At Picket&Rail, we use rubber for protection, to protect the environment. Rubber wood, part of the maple family, is taken from a tree named Hevea Brasiliensis. Yes, if you caught the “Brazil” in that, you might probably have guessed that it was from there that the tree was first brought to our side of the globe. It is also known as “parawood” or "Malaysian Oak" in some regions.
What’s in a name? Rubber wood by any other name would be as outstanding.
Contrary to the plant’s more popularly known use as latex, this kind of wood is far from stretchable or soft. In fact, this hardwood is more akin to the qualities of such as oak, teak and rosewood in terms of hardness and strength. Those who cannot afford or appreciate the traditionally acclaimed hardwoods often turn to this phenomenal wood. With amazing unique qualities of its own, many don’t even consider it a substitute, but a prime choice. It is highly in demand today!
Hardness & Durability
Did you know that rubber wood is far higher than traditional hardwoods on the strength scale? It is reputed for its ability to retain its extreme quality even after several years, withstanding common daily scratch hazards such as writing, fingernails and contact with kitchen utensils and crockery. This sturdy wood doesn’t even warp or crack as some hardwoods often do!
Furniture manufacturers love rubber wood for its cutting versatility. Its flexibility allows for it to be easily worked into interesting shapes and designs! Quality and compliance makes for furniture with personality.
Look & Feel
Light-colored with moderate grain and eyes, rubber wood is similar to oak, but smoother. Running your hand over a piece of unfinished rubber wood furniture would attest to its natural smoothness. You will feel the character of the grain without the menace of splinters. The natural light undertones retain stain color very well while paint loves the smoothness.
Rubber wood’s greatest quality remains its being the most environmentally friendly of solid woods. The plant, as we more commonly know, is used to produce latex sap in plantations for a short lifespan of about 30 years. After the economic life of the rubber tree, which is generally 26-30 years, the latex yields become extremely low and the planters then fall the rubber trees and plant new ones.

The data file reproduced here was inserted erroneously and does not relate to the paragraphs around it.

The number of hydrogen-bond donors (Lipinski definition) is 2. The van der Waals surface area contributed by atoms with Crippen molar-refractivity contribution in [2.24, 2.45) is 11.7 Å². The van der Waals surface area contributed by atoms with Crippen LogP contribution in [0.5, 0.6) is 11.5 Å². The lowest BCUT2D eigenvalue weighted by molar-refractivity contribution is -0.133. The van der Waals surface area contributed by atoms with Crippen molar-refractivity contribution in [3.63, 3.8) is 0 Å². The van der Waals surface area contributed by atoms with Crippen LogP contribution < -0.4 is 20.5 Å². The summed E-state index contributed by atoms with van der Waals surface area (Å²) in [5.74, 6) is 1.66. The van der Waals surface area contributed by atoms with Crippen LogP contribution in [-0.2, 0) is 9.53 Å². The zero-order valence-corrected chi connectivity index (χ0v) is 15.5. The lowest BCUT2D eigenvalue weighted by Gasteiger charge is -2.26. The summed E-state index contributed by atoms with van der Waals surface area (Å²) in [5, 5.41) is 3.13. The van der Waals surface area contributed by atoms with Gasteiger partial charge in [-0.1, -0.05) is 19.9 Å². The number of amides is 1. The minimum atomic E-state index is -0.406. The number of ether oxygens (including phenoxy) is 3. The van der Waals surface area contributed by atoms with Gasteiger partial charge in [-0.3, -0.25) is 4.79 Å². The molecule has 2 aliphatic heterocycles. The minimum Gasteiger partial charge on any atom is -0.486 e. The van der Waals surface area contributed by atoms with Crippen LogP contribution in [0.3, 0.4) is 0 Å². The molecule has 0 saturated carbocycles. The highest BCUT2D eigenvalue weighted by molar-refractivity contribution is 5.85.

Rubber wood is used only after it completes its latex producing cycle and dies. This wood is therefore eco-friendly in the sense that we are now using what was originally going as waste. This also means that essentially, rubber wood can be produced in perpetuity, with more wood yielded from one area in a shorter time, not endangering any virgin forests!
History Of Rubberwood
Rubberwood, also known as Hevea brasiliensis, is originally a type of wood that comes from the rubber tree. This is native to the Amazon rainforest in Brazil. In the early 19th century, the rubber tree was brought to other parts of the world, including Singapore, to establish rubber plantations. The Singapore Botanic Gardens played a significant role in the introduction of rubber trees to Southeast Asia, as it served as a testing ground for various rubber varieties.
The rubber industry in Southeast Asia boomed in the late 19th century, particularly in Malaysia and Indonesia, where the climate was ideal for rubber cultivation. Rubber production soon became one of the most lucrative industries in the region, and the demand for rubber wood increased as a result.
While rubber wood was initially considered a byproduct of the rubber industry, it eventually became an important raw material for the furniture industry. This was due to the wood's desirable characteristics, such as its durability, density, and attractive grain patterns. The use of rubber wood in the furniture industry also helped reduce waste from the rubber industry.
Rubberwood furniture became popular in the 1980s and 1990s, particularly in Europe and North America. Today, rubber wood furniture is widely available. It is considered an environmentally friendly alternative to other types of wood, such as teak and mahogany.
One of the main advantages of rubber wood is that it is a sustainable resource. Unlike other types of wood, rubber wood is harvested from trees that have already served their primary purpose of producing latex. This means that the trees are not cut down specifically for their wood, which helps preserve the environment.
Another advantage of rubber wood is its affordability. Because rubber wood is a byproduct of the rubber industry, it is relatively inexpensive compared to other types of wood. This makes it an attractive option for furniture manufacturers who want to produce high-quality furniture at an affordable price.
In conclusion, the history of rubber wood is closely intertwined with the history of the rubber industry in Southeast Asia. From its origins as a byproduct of rubber production to its current status as a popular material for furniture, rubber wood has played an important role in the economic development of the region. Its sustainability, affordability, and desirable characteristics have made it an attractive option for furniture manufacturers and consumers alike.
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